Sunday, 3 April 2016

The most dangerous equation in the world

Each year Generali, one of the biggest insurers in the world, analyses the claims of its car insurance customers in the Netherlands. Results of that analysis can be found on their website. In their analysis, Generali relates the number of claims to where people live & drive, the age of the driver, the age of the car and the car brand. Some of these statistics provide insights that are to be expected. For example, you expect young drivers to have the highest claim rates, as their analysis confirms. Cars in less populated areas have the lowest claim rates, which seems plausible as well. There is however one finding that raised my eyebrows and that is that drivers of specific car brands have significant higher claim rates than others, suggesting that driving a car of a certain brand makes you either a better or a worse driver. This year Mazda drivers had the highest claim rates according to the Generali analysis, this was for the second year in a row. Drivers of a Citroen had the lowest claim rate, making them the safest drivers of 2015 according to Generali. So, is their truth in their finding and should you therefore avoid a Mazda driver or at least not buy a Mazda yourself? Generali’s statistics suggest you should, don’t they?

Putting it in perspective

Let’s take a closer look at the numbers. The claim rates themselves don’t tell much, but combining them with other data will. What will be interesting is to see how the distribution of car brands compares to the number of claims per brand. Unfortunately, but understandable, Generali only reports the relative difference in claims of a brand compared to the average claim rate. However, Generali claims that its findings apply to all drivers in the Netherlands, so it’s fair to assume that the distribution of car brands in their car insurance portfolio is similar to the overall distribution of car brands in the Netherlands. With data from the Netherlands Vehicle Authority (RDW) gathers, selecting only the brands reported by Generali, we find that 7,545,266 vehicles were registered in the Netherlands in 2015, with the following relative distribution over brands. Clearly Volkswagen, Opel and Peugeot are the biggest brands, while Skoda, Mitsubishi and Mazda are the smallest brands.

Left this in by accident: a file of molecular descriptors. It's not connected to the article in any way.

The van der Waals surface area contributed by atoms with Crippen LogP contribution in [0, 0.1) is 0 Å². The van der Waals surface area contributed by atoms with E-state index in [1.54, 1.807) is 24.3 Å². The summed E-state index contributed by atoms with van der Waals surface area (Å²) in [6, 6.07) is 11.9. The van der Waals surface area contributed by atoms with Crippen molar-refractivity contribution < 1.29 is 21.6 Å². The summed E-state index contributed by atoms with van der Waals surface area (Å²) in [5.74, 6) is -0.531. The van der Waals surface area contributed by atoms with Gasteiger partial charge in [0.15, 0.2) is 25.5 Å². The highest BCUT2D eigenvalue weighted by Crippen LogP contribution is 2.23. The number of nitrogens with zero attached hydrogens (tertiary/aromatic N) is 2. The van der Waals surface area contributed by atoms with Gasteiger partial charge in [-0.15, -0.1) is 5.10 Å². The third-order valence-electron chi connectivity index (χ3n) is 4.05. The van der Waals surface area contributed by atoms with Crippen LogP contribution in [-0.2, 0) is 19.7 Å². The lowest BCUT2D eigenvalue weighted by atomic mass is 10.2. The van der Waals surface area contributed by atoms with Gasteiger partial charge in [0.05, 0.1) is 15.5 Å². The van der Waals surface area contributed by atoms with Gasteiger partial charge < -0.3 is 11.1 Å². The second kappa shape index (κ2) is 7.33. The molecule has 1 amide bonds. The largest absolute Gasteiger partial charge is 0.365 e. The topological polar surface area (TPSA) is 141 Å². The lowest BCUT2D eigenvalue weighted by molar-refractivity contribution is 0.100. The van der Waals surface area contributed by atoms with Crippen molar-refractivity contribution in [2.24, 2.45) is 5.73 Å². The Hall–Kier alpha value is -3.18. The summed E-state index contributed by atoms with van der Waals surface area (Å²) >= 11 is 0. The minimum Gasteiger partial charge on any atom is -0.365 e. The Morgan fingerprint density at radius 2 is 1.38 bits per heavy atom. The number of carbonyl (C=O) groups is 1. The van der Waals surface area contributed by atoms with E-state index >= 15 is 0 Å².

Does driving a Mazda make you the worst driver?

By plotting the population size per car brand against the relative claim performance per car brands an interesting pattern appears, the spread in claim performance is bigger when the population size decreases. So smaller car brands have a bigger spread in claim performance than bigger brands. This is the result of a not so well known statistical law, De Moivre’s Equation, which provides us with that standard deviation of the sampling distribution of the mean, σx=σ/ n. Howard Wainer named this equation the most dangerous equation in the world because too little people are aware of it and as a consequence made faulty decisions with serious impact. Look at the formula we see that the standard deviation of the mean is inversely proportional to the square root of the sample size. As a consequence car brands with a smaller number of cars in the Netherlands will have a larger variation in relative claim performance than bigger brands. To illustrate, a small brand with no claims will have the best claim performance in one year, while a small number of claims will make it the worst performing brand the next year. For the bigger brands this is not an issue. Note that the brand with the best claim performance last year was Skoda, this year Skoda was among the worst performers, De Moivre’s equation in action.

The most dangerous equation in the world

So, Generali’s claim that driving a Mazda makes you the worst driver in the road is much to strong. Whether you are a good or a bad driver depends on many things, but I doubt that it will be the brand of your car, and would require a much more detailed analysis. Hopefully Generali doesn’t take the brand of your car into account when calculating their premium levels. Chances are they either over or under price it when you choose to drive one of the rarer car brands. When you want to avoid that, better choose one of the larger car brands as it will be unlikely for them to end up being the worst performing category. Insurance claims are not the only subject affected by De Moivre’s equation. Wainer shows with some compelling examples what the consequences can be of being ignorant of the most dangerous equation of the world and why understanding variability is critical to avoid serious errors.
Post a Comment